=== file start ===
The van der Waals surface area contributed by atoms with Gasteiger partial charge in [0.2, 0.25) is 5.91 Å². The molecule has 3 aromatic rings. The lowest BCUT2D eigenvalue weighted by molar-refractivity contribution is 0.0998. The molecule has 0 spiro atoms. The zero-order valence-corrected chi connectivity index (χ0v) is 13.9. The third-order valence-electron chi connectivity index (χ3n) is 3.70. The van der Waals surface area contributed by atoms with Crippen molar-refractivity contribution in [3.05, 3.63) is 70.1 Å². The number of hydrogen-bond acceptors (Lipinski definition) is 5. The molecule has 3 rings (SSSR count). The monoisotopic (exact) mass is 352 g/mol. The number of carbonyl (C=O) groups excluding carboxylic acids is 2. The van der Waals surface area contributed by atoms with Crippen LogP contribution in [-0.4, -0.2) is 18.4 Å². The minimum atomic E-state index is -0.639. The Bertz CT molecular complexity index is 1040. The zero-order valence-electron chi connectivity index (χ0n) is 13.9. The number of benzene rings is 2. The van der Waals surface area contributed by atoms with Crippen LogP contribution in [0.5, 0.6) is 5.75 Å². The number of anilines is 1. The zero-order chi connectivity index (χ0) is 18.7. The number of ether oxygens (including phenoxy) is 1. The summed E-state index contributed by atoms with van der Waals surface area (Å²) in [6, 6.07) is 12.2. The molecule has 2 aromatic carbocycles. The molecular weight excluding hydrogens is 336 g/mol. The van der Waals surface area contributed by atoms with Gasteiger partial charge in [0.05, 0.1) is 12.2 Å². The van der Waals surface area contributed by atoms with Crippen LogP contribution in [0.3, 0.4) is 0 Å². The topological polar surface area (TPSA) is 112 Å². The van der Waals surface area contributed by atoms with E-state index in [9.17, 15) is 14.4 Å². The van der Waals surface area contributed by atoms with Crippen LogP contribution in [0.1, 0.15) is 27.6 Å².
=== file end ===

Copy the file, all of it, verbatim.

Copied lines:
The van der Waals surface area contributed by atoms with Gasteiger partial charge in [0.2, 0.25) is 5.91 Å². The molecule has 3 aromatic rings. The lowest BCUT2D eigenvalue weighted by molar-refractivity contribution is 0.0998. The molecule has 0 spiro atoms. The zero-order valence-corrected chi connectivity index (χ0v) is 13.9. The third-order valence-electron chi connectivity index (χ3n) is 3.70. The van der Waals surface area contributed by atoms with Crippen molar-refractivity contribution in [3.05, 3.63) is 70.1 Å². The number of hydrogen-bond acceptors (Lipinski definition) is 5. The molecule has 3 rings (SSSR count). The monoisotopic (exact) mass is 352 g/mol. The number of carbonyl (C=O) groups excluding carboxylic acids is 2. The van der Waals surface area contributed by atoms with Crippen LogP contribution in [-0.4, -0.2) is 18.4 Å². The minimum atomic E-state index is -0.639. The Bertz CT molecular complexity index is 1040. The zero-order valence-electron chi connectivity index (χ0n) is 13.9. The number of benzene rings is 2. The van der Waals surface area contributed by atoms with Crippen LogP contribution in [0.5, 0.6) is 5.75 Å². The number of anilines is 1. The zero-order chi connectivity index (χ0) is 18.7. The number of ether oxygens (including phenoxy) is 1. The summed E-state index contributed by atoms with van der Waals surface area (Å²) in [6, 6.07) is 12.2. The molecule has 2 aromatic carbocycles. The molecular weight excluding hydrogens is 336 g/mol. The van der Waals surface area contributed by atoms with Gasteiger partial charge in [0.05, 0.1) is 12.2 Å². The van der Waals surface area contributed by atoms with Crippen LogP contribution in [0.3, 0.4) is 0 Å². The topological polar surface area (TPSA) is 112 Å². The van der Waals surface area contributed by atoms with E-state index in [9.17, 15) is 14.4 Å². The van der Waals surface area contributed by atoms with Crippen LogP contribution in [0.1, 0.15) is 27.6 Å².